Just One Of Those Days…er, Weeks…um, Months?

22 03 2010

It’s just one of those days.

Actually, it’s more like one of those weeks. Or, maybe more accurately, one of those months.

Our staff has spent some  time lately reflecting on our emotion health. Well, as much time as we can spend as we all burn the midnight oil, preparing for Easter and all of our spring and summer programs.

(As an aside, you never realize how much effort goes into a single service until you’re actually a part of a church staff. I can’t imagine why they don’t have reality shows about church workers–the situations we deal with and the shenanigans that go on around here would be ten times more entertaining than the mindless drivel–I mean, reality TV–that’s currently on the air.)

The thing that’s come up over and over with all of us on staff? We’re tired. And burned out. Discouraged. Frustrated. Dealing with ups and downs in our lives, personally and professionally. Feeling guilty about shirking our spiritual duties as Christian leaders. Feeling confused about where God is leading us, how we’re getting there, or when things will finally work out.

For me, it’s all of these feelings combined. Add to that the stress of running a large program and having people constantly on your back about dates, events, activities…phone calls from kids and parents every night while I’m just trying to forget about work for a while, texts at 10:30 pm from students, Facebooks messages to respond to…sometimes life just seems like an endless to-do list.

I knew being a full-time church worker was a big job. I just never realized that I was stepping into a lifestyle that doesn’t allow me to separate my professional life from my personal life.

I remember staring at a poster in my youth leader’s office when I was a high schooler. It had no flashy graphics and no exciting font, yet I can picture it to this very day. The black letters simply said, “If the devil can’t make you bad, he’ll make you busy.”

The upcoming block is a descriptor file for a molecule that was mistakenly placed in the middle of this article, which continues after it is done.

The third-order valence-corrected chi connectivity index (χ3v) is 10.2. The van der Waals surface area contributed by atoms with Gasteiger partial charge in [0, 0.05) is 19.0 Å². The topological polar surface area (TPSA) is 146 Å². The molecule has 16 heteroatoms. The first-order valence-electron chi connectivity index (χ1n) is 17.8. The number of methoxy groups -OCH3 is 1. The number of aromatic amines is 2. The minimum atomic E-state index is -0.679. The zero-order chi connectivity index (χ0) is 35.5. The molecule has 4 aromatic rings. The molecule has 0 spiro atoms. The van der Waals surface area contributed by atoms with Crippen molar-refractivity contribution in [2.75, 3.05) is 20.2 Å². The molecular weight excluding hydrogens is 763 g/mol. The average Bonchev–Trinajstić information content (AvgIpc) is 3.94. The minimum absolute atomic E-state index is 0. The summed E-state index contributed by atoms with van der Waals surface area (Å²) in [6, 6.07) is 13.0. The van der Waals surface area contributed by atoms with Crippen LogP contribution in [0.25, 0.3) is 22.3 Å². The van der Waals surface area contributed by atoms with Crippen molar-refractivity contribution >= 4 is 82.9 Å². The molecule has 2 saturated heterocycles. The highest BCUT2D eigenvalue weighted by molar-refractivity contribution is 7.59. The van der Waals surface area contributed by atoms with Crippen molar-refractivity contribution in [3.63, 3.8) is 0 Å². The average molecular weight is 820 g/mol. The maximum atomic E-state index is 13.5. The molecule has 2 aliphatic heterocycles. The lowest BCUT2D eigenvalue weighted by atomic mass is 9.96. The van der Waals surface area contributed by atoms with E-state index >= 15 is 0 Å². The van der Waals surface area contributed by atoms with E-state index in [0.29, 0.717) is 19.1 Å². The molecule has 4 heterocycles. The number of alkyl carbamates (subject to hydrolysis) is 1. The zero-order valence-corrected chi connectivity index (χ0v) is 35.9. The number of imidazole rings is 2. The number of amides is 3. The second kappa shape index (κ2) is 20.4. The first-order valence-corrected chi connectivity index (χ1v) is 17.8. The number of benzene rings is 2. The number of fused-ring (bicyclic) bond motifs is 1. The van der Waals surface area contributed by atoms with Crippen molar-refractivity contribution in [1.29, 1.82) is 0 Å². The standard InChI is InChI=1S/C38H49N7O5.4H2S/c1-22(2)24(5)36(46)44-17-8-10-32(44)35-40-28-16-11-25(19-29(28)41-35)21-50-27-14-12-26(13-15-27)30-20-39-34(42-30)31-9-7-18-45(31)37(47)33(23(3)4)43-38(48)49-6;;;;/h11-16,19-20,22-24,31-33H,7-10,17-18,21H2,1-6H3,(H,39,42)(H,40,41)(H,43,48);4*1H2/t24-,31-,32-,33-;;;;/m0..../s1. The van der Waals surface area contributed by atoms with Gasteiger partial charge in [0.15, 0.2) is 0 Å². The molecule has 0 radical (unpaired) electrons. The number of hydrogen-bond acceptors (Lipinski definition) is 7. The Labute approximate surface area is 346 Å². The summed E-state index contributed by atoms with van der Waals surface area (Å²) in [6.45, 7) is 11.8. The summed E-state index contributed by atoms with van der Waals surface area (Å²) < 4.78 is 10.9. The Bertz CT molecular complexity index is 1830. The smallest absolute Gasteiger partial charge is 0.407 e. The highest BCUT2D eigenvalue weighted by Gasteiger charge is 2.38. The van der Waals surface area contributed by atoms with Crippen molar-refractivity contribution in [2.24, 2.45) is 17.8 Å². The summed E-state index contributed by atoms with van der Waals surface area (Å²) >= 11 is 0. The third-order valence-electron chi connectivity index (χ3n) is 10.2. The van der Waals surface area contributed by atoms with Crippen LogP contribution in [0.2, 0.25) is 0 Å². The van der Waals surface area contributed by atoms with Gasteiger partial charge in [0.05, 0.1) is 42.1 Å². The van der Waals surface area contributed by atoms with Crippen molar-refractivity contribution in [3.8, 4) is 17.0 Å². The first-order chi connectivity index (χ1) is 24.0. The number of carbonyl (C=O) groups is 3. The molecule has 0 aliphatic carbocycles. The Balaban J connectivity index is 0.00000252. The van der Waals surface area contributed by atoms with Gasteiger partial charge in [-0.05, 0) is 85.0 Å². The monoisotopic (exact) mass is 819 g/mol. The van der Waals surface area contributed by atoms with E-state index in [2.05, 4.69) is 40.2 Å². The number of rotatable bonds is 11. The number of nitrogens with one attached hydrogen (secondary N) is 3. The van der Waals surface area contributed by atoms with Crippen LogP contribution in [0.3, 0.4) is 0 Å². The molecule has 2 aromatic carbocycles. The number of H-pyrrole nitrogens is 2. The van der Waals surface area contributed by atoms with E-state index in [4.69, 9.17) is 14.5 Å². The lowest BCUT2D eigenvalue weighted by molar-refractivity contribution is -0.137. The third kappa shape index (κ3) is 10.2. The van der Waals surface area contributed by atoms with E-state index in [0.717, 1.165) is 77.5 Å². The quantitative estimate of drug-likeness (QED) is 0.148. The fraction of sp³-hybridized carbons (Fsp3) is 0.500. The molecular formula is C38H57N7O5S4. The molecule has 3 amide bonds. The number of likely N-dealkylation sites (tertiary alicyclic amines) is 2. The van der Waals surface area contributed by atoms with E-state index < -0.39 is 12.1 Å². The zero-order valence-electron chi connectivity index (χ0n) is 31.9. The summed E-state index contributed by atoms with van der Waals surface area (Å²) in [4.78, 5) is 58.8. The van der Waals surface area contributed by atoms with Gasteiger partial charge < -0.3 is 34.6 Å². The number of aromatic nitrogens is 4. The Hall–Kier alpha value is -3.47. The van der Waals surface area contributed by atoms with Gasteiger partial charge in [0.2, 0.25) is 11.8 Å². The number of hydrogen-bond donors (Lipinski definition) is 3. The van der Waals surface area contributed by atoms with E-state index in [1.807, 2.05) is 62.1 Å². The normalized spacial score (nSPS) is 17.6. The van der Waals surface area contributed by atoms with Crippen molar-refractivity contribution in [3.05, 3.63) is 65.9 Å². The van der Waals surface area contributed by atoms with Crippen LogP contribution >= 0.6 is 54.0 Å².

That’s a statement that sure hits close to home nowdays.

At our all-staff meeting today, we sat down in small groups and talked about some of the “walls”–sufferings, crisis, and obstacles we encounter in our lives–and how they’re currently affecting us. It was a bit encouraging to hear about the times of suffering in the lives of my co-workers, as it was clear to see how God worked through their situations. At the same time, it was a bit overwhelming to listen to the personal pain and anguish that my co-workers are going through. I work with these people every day, sharing hours of my week with them–and we all put on a happy face and do our jobs, without stopping to peel back that protective layer that might reveal our true trials and how we feel about them.

We talked through some of the points from Peter Scazerro’s book, “Emotionally Healthy Spirituality”. One point that really resounded with me was that every believer needs to go through these “walls” in order to grow in Christ–but 85% of Christians get stuck at these walls and don’t ever get past them. These walls are a ways in which God frees us from our unhealthy attachment with this world–yet so many Christians stall out and don’t get through that wall.

It’s all in His hands.

Even those gigantic, impenetrable walls.

That reminds me of Spurgeon’s saying, “So surely as the stars were fashioned by His hands and their orbits fixed by Him so surely are our trials allotted to us. He has ordained their season and their place, their intensity and the effect they shall have on us.”

Which then reminds me of a quote by C.S. Lewis that’s always been a fall-back for me: “The terrible thing is that a perfectly good God is…hardly less formidable than a Cosmic Sadist. The more we believe that God hurts only to heal, the less we can believe that there is any use in begging for tenderness. A cruel man might be bribed–might grow tired of his vile sport–might have a temporary fit of mercy, as alcoholics have fits of sobriety.

But suppose that what you are up against is a surgeon whose intentions are wholly good. The kinder and more conscientious he is, the more inexorably he will go on cutting. If he yielded to your entreaties, if he stopped before the operation was complete, all the pain up to that point would have been useless.”

Romans 8:28: “And we know that in all things God works for the good of those who love him, who have been called according to his purpose.”

Notice the choice of words–“in all things God works“.

Even in those bad days. And weeks. And months.




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